“There is always a paradox inherent in vision, an impossible desire to see yourself seeing. A lot of my work probes this tension; to want to see, but not being able to."
“Sunlight in an Empty Room (Passing Cloud for Emily Dickinson, Amherst, MA, August 28, 2004).” Photo: Art Evans/Mass MoCA
Excerpt from by Blake Gopnik’s exhibit review of “My Business with the Cloud,” at the Corcoran, Washington Post, September 9, 2010:
"Passing Cloud," the single, giant piece that he's installed in the Corcoran's grand rotunda, gives a picture of the cloud in its title and of the light that passes through it. It does that by giving us the light itself along with the cloud. High under the room's dome Finch has suspended a huge "cloud" assembled from 110 crumpled theatrical gels in an assortment of pale blues and grays. Light piercing the rotunda's skylight passes through the tangle of filters on its way to us below, so that it winds up matching the blueness and brightness of the light we'd see on a bright day under a passing cloud.
Finch could have given us that cloud by painting or photographing it, like his great cloud-art predecessors John Constable and Alfred Stieglitz. But he prefers to make cloud art that actually works on us the way a cloud-filled reality would. Cross from one side of the rotunda to the other, while keeping your eyes focused on your hands or clothes, and you see the light on them pass from blue to a sunny yellow-white.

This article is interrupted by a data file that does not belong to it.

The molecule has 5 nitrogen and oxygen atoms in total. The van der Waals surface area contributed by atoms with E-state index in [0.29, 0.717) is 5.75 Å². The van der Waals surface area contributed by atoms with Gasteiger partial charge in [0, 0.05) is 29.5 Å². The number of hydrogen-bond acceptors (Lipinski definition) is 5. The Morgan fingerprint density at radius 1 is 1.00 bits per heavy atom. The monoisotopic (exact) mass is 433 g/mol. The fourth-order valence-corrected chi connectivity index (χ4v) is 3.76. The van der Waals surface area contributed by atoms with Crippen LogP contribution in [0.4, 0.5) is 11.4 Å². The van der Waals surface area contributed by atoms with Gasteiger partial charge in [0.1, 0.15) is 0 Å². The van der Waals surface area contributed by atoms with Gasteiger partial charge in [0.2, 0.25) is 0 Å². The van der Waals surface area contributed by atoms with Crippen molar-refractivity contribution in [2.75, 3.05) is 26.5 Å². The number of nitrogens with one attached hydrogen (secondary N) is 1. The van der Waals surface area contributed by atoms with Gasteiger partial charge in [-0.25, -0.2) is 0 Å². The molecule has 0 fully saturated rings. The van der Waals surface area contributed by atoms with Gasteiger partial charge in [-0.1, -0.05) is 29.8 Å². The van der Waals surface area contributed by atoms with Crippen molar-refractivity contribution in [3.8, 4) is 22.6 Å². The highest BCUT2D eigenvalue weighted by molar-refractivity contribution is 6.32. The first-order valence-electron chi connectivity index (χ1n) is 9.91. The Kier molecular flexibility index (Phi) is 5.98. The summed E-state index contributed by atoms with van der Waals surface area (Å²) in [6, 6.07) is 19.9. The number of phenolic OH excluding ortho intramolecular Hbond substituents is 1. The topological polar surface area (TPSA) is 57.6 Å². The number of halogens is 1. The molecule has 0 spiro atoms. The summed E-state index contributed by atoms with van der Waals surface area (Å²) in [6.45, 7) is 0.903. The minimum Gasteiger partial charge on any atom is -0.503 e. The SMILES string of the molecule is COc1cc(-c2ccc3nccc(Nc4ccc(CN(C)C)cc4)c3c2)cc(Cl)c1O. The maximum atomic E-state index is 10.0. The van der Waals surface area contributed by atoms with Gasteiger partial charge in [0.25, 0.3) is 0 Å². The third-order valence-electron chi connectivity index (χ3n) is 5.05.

One way to understand Finch's piece, then, is to keep your eyes turned away from it. There aren't many other art works you can say that about. Is a cloud mostly about what it happens to look like or what it does? For Finch, it's the doing that matters.
* * * * *
Excerpt from “Trying to Capture a Trick of Light, a Tug of Memory,” by Bridget L. Goodbody, New York Times, June 19, 2007:
In “What Time Is It on the Sun?” Spencer Finch takes viewers on a journey — equal parts psycho-autobiography, travel log and science experiment — to demonstrate that even with light and eyes, vision doesn’t give you unmediated access to the world.
Because he often uses light and color as his primary tools, it’s easy to place Mr. Finch among artists like James Turrell and Olafur Eliasson. But while Mr. Turrell’s goal is to illuminate light’s transcendent qualities, and Mr. Eliasson’s is to emphasize humanity’s place in nature’s construction, Mr. Finch wants to replicate, through scientific means, his experience of light and color in a specific place and at a specific time…
Mr. Finch is at his best when both the art and the science in his work embrace the poetic, as they do, literally, in “Peripheral Error (After Moritake).” These watercolors, exquisite small spots of jewel-like colors on otherwise large, blank sheets of paper, portray a butterfly — not head on, but out of the corner of the artist’s eye. The series pays homage to a haiku by the Japanese poet Moritake:
The falling flower
I saw drift back to the branch
was a butterfly